My First Wedding Shoot, Part 2

Yesterday I blogged about overcoming some of the challenges of my first wedding shoot and showed some of the images from just the pre-ceremony, mostly shots of the little details that make up the whole event. Going into this whole project I tried to keep as open a mind as I could not knowing really what I was getting into. As I was told when I was seeking advice beforehand, the best thing to do is to stay confident. If they sense that in you then they will have confidence in you. I have to say for my first wedding shoot, I couldn’t have asked for a nicer family or couple to be working with. Brad and Sarah were easy to get along with and very laid back as I worked through all the challenges that this event had to offer. Despite the actually ceremony only taking a few minutes to take place, it was still hours of shooting before and after.


With the D4, 24-70 AF-S 2.8 and SB-900, I was able to do a lot with the little details, as per yesterdays post. The wedding itself was actually held just 10 minutes away from where I live, which was great. Mostly outdoors with the ceremony at 4:30pm. Not my favorite time for lighting but with the nice open backyard, I couldn’t complain. The whole day I had the camera clicking, trying to capture every moment that wasn’t scripted in between those oh so important ones. Both inside and out it was a matter of capturing the faces of everyone there, while trying to remember everyone’s name. Not my strong suite.


It finally came down to the ceremony itself with me running around both sides trying to capture the feeling of the whole event from everyone’s perspective. Not easy to do. Mostly using the 70-200 VRII and 24-70 AF-S f2.8, I focused on every smile and moment of the ceremony. Now the one thing that amazes me about photography and continues to amaze me was how fast that project can go by after all the time you send prepping for it. The ceremony was over faster than anything I could have predicted but the work was still not done, for all those portraits remained. Every family member and all the newly wed couple shots had to be done.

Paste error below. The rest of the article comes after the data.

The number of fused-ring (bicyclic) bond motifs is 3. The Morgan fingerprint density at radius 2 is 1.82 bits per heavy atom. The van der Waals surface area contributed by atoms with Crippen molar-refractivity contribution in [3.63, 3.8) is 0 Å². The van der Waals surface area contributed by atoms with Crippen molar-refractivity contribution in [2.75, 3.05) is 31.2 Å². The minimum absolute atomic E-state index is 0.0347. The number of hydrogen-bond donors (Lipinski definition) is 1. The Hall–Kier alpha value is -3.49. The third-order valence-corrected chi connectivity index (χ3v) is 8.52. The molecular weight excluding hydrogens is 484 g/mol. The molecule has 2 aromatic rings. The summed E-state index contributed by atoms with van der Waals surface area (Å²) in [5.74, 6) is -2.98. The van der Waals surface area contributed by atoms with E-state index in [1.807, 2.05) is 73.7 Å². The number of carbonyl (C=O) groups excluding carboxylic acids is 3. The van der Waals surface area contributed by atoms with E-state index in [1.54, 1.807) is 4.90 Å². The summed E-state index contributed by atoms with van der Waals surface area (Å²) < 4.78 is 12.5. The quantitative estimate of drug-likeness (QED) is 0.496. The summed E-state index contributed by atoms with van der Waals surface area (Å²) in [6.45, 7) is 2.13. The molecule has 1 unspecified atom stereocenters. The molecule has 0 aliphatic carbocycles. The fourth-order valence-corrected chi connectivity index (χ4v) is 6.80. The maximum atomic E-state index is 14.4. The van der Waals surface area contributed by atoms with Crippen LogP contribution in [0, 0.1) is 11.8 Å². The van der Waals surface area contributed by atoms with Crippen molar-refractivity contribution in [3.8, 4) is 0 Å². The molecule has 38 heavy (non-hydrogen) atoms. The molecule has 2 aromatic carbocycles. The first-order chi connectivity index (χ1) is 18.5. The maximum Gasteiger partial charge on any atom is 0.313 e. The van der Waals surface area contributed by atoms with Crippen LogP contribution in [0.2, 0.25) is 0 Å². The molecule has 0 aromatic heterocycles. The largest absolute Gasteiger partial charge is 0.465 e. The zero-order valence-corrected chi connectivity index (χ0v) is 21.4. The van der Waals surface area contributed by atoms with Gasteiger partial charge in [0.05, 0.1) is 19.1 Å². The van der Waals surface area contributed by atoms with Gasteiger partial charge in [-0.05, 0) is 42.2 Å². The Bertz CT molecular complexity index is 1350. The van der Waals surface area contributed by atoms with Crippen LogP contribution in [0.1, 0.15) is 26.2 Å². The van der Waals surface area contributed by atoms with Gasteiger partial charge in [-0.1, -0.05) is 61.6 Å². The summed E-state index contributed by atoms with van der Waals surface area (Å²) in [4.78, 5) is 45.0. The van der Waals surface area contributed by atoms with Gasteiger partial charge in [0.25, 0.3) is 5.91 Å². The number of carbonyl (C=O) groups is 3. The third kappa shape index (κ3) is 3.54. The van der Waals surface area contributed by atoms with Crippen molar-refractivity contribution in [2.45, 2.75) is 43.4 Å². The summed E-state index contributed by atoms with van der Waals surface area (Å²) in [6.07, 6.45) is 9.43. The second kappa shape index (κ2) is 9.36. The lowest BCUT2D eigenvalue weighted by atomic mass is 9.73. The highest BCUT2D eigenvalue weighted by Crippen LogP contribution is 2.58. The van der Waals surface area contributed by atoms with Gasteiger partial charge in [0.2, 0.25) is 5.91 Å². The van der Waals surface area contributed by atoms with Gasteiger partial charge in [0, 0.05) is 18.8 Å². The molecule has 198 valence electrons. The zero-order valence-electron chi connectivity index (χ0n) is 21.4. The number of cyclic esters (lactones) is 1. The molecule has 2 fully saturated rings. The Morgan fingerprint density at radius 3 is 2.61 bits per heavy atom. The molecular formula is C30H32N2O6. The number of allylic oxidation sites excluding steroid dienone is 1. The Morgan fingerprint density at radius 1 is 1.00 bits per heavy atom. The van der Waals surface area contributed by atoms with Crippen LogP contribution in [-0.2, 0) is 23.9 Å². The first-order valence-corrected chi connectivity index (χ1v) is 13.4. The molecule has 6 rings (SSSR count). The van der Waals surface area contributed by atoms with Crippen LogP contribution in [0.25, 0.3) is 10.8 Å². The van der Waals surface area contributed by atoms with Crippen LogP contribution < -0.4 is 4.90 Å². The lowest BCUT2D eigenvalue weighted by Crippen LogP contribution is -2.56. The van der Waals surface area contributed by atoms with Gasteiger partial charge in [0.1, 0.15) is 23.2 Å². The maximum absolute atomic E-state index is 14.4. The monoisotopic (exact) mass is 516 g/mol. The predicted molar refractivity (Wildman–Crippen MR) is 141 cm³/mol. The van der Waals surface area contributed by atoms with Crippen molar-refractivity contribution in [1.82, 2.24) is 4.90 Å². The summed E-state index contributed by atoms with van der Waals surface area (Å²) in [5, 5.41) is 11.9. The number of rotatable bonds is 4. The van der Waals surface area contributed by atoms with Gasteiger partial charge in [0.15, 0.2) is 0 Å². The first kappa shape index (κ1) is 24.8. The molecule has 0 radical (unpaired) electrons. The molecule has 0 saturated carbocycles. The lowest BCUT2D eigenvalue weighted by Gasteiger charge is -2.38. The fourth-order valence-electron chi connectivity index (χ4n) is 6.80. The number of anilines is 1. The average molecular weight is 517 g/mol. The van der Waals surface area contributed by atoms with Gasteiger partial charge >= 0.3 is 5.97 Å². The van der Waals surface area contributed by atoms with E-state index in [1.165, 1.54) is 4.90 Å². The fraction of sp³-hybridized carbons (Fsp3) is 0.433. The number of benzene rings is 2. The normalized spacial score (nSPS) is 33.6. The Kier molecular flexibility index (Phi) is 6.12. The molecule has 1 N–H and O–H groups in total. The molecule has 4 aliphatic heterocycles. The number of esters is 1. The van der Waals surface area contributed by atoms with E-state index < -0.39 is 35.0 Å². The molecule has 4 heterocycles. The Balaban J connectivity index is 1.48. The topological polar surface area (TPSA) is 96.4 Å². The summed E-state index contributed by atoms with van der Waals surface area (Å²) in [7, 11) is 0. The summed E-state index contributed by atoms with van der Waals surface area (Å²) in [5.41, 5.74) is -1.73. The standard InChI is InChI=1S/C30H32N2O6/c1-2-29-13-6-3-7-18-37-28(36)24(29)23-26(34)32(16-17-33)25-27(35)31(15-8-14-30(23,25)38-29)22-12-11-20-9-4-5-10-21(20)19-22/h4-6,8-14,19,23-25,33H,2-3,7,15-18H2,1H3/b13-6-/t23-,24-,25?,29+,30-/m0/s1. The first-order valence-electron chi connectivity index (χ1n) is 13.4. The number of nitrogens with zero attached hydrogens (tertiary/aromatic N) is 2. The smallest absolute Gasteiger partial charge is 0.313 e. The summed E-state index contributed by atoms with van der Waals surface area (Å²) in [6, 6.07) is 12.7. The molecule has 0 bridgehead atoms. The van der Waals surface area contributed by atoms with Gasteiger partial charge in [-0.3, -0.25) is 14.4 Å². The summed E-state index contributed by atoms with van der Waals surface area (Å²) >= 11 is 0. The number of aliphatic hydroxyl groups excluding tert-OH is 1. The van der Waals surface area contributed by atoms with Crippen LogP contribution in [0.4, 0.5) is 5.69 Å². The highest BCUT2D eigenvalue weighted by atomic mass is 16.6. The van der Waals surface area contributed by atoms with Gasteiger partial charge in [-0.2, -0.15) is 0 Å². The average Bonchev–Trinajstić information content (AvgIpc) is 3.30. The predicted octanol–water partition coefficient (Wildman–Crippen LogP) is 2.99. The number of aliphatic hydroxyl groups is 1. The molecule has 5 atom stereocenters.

Even those goofy but fun shoots which you just have to do. You never can go back and do them over.


In the end, after months of worrying, prepping, strategize everything worked out in the six hours of shooting. It of course took longer to do the finishing on the images, making the prints and making the dvds then it ever did to take the images, but it was all worth it. This process taught me many lessons, mostly that something that is as far out of your comfortable zone as possible can be the most rewarding. As photographers we capture moments in time. Sometimes those are moments that only we behind the camera truly realize how important they are while other times it’s the subject in front of the camera that knows it is their moment. Being able to share those moment is truly special and no matter what field, what passion or what reason you are a photographer, remember to always be on the lookout to try anything that might come your way. You never know what it might lead to and who you might meet. For me, I was able to share a very special moment with these two wonderful people and do something that I had never done before. Thanks Brad and Sarah!

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